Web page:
The history of robotics dates long back, but as technology evolves, robots are becoming more sophisticated in terms of structure and complex tasks they're able to perform. The advancements of wireless technology, programming, semiconductors, and sensors gave rise to so-called humanoid robots who're able to complete dangerous work and access hazardous places, help disabled people, engage in daily routine, and much more. The most famous example of a humanoid robot is Sophia, developed by the Hong Kong-based company Hanson Robotics.
Because we primarily specialize in computer vision, we suggest you check out the use cases of computer vision in robotics that cover real-life applications and current AI challenges in the robotics industry.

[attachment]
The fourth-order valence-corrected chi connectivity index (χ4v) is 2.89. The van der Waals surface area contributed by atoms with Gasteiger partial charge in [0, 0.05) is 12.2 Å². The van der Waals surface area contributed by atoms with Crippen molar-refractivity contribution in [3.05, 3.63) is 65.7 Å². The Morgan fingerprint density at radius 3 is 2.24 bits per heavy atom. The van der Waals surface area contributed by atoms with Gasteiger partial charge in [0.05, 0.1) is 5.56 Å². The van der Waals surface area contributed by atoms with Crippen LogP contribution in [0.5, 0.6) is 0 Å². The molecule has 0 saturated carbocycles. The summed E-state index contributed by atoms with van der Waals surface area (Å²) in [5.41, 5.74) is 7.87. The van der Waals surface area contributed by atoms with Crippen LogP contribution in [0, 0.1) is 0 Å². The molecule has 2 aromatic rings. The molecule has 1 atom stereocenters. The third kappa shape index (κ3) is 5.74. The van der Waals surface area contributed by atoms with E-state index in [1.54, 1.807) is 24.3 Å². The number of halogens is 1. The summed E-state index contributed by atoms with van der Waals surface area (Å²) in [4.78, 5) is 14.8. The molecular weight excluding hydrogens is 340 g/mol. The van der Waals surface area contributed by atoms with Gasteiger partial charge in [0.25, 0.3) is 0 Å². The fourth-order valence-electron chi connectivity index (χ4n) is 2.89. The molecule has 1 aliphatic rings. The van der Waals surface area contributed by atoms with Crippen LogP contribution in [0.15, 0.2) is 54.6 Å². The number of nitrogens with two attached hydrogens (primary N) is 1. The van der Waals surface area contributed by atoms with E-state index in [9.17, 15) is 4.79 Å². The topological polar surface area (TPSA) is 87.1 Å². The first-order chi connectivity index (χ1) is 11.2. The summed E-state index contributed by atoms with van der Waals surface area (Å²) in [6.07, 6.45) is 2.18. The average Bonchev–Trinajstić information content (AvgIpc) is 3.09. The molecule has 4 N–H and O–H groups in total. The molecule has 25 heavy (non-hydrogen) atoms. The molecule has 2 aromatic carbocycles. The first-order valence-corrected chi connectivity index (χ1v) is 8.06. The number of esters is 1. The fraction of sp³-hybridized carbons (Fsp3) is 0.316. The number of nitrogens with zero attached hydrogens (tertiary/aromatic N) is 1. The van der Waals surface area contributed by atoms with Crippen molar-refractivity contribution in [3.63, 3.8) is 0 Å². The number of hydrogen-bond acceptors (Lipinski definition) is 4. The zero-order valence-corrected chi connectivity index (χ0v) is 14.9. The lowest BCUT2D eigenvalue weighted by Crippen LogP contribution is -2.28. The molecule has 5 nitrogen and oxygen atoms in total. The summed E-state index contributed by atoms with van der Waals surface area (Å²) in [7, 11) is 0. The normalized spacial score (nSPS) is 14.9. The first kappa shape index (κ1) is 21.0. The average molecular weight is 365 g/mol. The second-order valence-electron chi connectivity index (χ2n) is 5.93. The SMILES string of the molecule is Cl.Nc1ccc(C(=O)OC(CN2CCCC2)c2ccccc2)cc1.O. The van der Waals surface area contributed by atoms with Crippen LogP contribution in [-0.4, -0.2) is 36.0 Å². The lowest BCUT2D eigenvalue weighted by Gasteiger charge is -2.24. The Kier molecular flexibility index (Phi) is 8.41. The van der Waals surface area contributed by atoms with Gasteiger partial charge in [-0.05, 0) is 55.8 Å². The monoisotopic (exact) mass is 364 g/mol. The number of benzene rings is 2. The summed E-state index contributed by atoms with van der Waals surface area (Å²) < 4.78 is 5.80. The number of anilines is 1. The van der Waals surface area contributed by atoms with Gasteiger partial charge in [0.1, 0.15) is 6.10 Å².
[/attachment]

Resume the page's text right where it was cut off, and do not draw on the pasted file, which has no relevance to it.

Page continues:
AI in education
Many people mistakenly assume that AI is there to replace teachers, but that's far from what we see now in reality. Teaching with AI systems and machine learning may be more effective since these are built to have unbiased opinions about the world around us. A hybrid model of assisted AI teaching may provide a compromise between two extremities of traditional and entirely AI-based learning. Here are some benefits of AI-assisted education.
AI can personalize classes and learning tactics for individual students, considering their knowledge gaps and exercise preferences. Popular examples of AI in education include different learning apps, such as Duolingo or Bubble for language learning. These apps aim to identify areas you're not good at, customize students' learning pace, and suggest support where they need it. Personalized education based on AI adapts to particular requirements and discovers students' most effective learning patterns.